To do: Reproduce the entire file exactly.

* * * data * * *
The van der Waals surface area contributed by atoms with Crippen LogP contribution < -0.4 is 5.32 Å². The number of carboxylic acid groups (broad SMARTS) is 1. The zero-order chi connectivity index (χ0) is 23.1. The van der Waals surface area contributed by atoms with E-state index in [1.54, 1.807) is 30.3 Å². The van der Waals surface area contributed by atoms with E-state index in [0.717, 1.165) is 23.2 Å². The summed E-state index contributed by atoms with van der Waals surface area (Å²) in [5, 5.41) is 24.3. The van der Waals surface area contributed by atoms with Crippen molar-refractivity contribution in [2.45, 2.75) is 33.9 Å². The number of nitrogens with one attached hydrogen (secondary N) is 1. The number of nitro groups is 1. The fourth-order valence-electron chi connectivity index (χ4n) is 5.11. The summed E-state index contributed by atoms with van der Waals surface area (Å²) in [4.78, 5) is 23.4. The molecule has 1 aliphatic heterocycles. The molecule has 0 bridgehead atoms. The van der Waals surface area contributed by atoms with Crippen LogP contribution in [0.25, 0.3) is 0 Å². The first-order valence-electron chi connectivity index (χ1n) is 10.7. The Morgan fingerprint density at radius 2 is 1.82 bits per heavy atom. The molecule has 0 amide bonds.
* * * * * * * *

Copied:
The van der Waals surface area contributed by atoms with Crippen LogP contribution < -0.4 is 5.32 Å². The number of carboxylic acid groups (broad SMARTS) is 1. The zero-order chi connectivity index (χ0) is 23.1. The van der Waals surface area contributed by atoms with E-state index in [1.54, 1.807) is 30.3 Å². The van der Waals surface area contributed by atoms with E-state index in [0.717, 1.165) is 23.2 Å². The summed E-state index contributed by atoms with van der Waals surface area (Å²) in [5, 5.41) is 24.3. The van der Waals surface area contributed by atoms with Crippen molar-refractivity contribution in [2.45, 2.75) is 33.9 Å². The number of nitrogens with one attached hydrogen (secondary N) is 1. The number of nitro groups is 1. The fourth-order valence-electron chi connectivity index (χ4n) is 5.11. The summed E-state index contributed by atoms with van der Waals surface area (Å²) in [4.78, 5) is 23.4. The molecule has 1 aliphatic heterocycles. The molecule has 0 bridgehead atoms. The van der Waals surface area contributed by atoms with Crippen LogP contribution in [0.25, 0.3) is 0 Å². The first-order valence-electron chi connectivity index (χ1n) is 10.7. The Morgan fingerprint density at radius 2 is 1.82 bits per heavy atom. The molecule has 0 amide bonds.